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Machine learning kept unstable quantum bits in line – even before they wavered

Machine learning kept unstable quantum bits in line – even before they wavered | Amazing Science | Scoop.it

Imagine predicting your car will break down and being able to replace the faulty part before it becomes a problem. Now Australian physicists have found a way to do this – albeit on a quantum scale.

 

In Nature Communications, they enlisted machine learning to “foresee” the future failure of a quantum bit, or qubit, and makes the necessary corrections to stop it happening.

 

Quantum computing is a potentially world-changing technology with the potential to complete tasks in minutes what current computers take thousands of years. But achieving a practical, large-scale quantum technologies is probably a long way off.

 

One of the major challenges is maintaining qubits in the delicate, zen-like state of superposition they need to do their business.

Any tiny nudge from the environment – such as the jiggly atom next door – knocks the qubit off balance.

 

So physicists go to great lengths to stabilize qubits, cooling them to more than 200 degrees below zero to reduce atomic jiggling. Still, superposition typically lasts but a tiny fraction of a second, and this cuts quantum number-crunching time short.

 

A team led by Michael Biercuk at the University of Sydney found a new way of stabilizing qubits against noise in the environment. It works by predicting how a qubit will behave and act preemptively. In a quantum computer, the technique could make qubits twice as stable as before. The team used control theory and machine learning (a kind of artificial intelligence) to estimate how the future of a qubit would play out.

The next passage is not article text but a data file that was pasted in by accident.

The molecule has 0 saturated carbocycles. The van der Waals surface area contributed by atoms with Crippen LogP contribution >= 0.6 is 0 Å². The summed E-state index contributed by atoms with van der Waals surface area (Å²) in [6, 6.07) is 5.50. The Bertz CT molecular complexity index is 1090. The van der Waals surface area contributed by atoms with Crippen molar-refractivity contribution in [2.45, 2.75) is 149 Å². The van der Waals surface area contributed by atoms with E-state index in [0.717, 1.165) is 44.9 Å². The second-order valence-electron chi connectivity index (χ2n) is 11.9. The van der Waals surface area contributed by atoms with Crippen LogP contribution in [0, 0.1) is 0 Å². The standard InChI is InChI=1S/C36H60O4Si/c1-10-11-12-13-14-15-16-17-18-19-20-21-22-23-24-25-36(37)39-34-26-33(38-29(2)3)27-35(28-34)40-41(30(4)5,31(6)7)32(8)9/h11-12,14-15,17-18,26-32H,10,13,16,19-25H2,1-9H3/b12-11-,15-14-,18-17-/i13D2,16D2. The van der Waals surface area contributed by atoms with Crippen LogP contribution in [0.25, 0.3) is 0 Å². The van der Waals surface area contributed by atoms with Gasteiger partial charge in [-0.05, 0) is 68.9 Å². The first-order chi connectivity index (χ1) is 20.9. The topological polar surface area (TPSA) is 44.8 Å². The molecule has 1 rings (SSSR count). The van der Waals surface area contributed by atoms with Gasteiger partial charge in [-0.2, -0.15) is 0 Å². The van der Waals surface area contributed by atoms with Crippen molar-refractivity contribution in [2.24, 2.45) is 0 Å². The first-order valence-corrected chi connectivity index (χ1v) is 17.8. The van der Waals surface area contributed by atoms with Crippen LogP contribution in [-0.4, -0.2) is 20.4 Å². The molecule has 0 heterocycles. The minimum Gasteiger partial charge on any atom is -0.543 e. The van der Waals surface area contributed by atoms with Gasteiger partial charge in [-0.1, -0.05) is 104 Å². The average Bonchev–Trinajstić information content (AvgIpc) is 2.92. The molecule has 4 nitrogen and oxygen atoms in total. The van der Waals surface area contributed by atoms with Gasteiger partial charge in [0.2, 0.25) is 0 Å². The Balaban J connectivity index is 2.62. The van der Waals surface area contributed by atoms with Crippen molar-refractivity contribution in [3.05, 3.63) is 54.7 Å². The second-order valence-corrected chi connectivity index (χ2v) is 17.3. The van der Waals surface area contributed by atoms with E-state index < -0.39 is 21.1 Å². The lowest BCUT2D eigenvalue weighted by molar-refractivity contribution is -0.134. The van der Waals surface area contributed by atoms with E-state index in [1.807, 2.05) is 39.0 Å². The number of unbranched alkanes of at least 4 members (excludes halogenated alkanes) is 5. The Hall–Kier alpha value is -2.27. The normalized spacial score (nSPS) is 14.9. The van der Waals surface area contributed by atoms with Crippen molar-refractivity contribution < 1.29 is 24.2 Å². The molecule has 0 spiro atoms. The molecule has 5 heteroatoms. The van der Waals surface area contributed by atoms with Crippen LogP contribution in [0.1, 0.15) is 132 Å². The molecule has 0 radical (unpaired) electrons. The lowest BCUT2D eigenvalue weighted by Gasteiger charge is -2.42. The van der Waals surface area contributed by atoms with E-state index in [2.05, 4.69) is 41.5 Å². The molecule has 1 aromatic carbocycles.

Control theory is the branch of engineering that deals with feedback systems, such as the thermostat keeping your room temperature constant. The thermostat reacts to changes in the environment, initiating warm or cool air to pump into the room. Meanwhile, new machine learning algorithms look at how the system behaved in the past and use this information predict how it will react to future events.

 

First, Biercuk’s team made a qubit by trapping a single ion of ytterbium in a beam of laser light. To train their algorithm, they simulated noise, tweaking the light to disturb the atom in a controlled way. Their algorithm monitored how the qubit responded to these tweaks and made a prediction for how it would behave in future. Next, they let events play out for the qubit to check their algorithm’s accuracy. The longer the algorithm watched the qubit, the more accurate its predictions became. Finally, the team used the predictions to help the system self-correct. The qubit was twice as stable with the algorithm as without it.


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Neutrons and a 'bit of gold' uncover new type of quantum phase transition

Neutrons and a 'bit of gold' uncover new type of quantum phase transition | Amazing Science | Scoop.it